A while back, Mark Hobby contacted me, and asked if I would review Job Dun, Fat Assassin, which he did with Ben Michael Byrne, of Kranburn fame, as well as Noelle Criminova and Dave Evans.  I was quite flattered to be asked to review an actual comic on my meager blog.  Despite my warnings of infrequent posts and tiny audience, he sent it to me anyway.  After having it a number of weeks, I'm finally putting up a review.

Now, I'm not the first nor only one to be asked, and of course others responded in a more timely manner:

Clearly these are regular comics readers with broader interest and experience than mine.  Their blogs are cooler too.  My interest is mostly limited to Heavy Metal magazine and related items, but since I got hooked on BMB's Kranburn when he shared the beginnings on the departed HM website forums, I'm interested enough in Job Dun to actually write about it.

Basically, I liked Job Dun.  It's got cool drawing, a fun and wacky storytelling style, and a crazy futuristic setting.  It's thought-provoking but doesn't take itself too seriously.  In fact it's so nutty, it has its incomprehensible moments.  In some of the other reviews, it evokes references to Heavy Metal magazine, I suppose I can see it.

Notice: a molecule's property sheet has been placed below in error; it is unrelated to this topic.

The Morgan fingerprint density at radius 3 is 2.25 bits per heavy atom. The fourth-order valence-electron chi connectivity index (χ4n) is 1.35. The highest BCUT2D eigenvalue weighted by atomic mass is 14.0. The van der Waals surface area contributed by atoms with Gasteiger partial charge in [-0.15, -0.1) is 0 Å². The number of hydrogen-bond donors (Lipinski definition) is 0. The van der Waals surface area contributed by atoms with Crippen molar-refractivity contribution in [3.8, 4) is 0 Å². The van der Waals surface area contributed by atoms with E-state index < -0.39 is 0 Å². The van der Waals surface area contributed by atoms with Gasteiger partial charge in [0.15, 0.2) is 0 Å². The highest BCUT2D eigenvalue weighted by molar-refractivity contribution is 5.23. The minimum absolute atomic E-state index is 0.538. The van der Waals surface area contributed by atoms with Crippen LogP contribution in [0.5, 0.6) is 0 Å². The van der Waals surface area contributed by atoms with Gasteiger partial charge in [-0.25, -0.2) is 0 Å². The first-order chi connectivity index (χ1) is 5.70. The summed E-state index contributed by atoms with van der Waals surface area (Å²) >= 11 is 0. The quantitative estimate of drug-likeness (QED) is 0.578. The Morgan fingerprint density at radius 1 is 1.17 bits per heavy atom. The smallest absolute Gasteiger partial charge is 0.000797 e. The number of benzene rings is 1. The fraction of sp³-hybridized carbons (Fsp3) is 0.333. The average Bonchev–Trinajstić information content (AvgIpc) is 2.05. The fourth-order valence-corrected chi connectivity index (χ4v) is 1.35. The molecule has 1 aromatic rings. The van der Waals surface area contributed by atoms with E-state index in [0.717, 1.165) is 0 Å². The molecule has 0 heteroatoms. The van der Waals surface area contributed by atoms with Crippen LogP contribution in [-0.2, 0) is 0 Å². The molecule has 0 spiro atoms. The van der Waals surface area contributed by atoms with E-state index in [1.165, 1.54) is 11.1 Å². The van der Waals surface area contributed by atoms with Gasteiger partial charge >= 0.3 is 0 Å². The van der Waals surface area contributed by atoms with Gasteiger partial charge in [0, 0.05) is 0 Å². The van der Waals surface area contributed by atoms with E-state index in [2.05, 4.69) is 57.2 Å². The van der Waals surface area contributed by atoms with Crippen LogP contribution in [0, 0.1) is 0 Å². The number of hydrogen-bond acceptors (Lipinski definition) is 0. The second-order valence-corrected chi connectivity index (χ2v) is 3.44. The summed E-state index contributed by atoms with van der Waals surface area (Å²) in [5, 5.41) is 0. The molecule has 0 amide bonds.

This one seems to be titled "Body Shitta."  The fat assassin, in a grimy urban jungle, plugged in and hopped up on Khem-Kola and pineal implants, takes an assignment from a red-head black-clad bombshell.  Perhaps letting his infatuation get the better of his judgement, such as it is.  "Spray" addled hilarity and some fantastical violence ensues.  Jokes are made, imaginations are tested, and social norms are disdained.  An ending with more than a couple loose ends.  A "Next, Whut is 2B Dun?"  So perhaps there will be more.

I hope so.  I like Mr Byrne's work, I liked Mr Hobby's story, and the bright colors and lettering added up to make a fun read.  Job Dun appears to be available on the same bigcartel site that offers Kranburn from FEC Comics, so I'll suggest seeking it out and spending less than a buck (AUS) for a digital copy.  They have print for $6 as well ( ), though getting Kranburn shipped to me was a challenge, I hope it would be easier for you for Job Dun.

thanks again to Mr Hobby for the kind offer of a free comic and letting me write about it.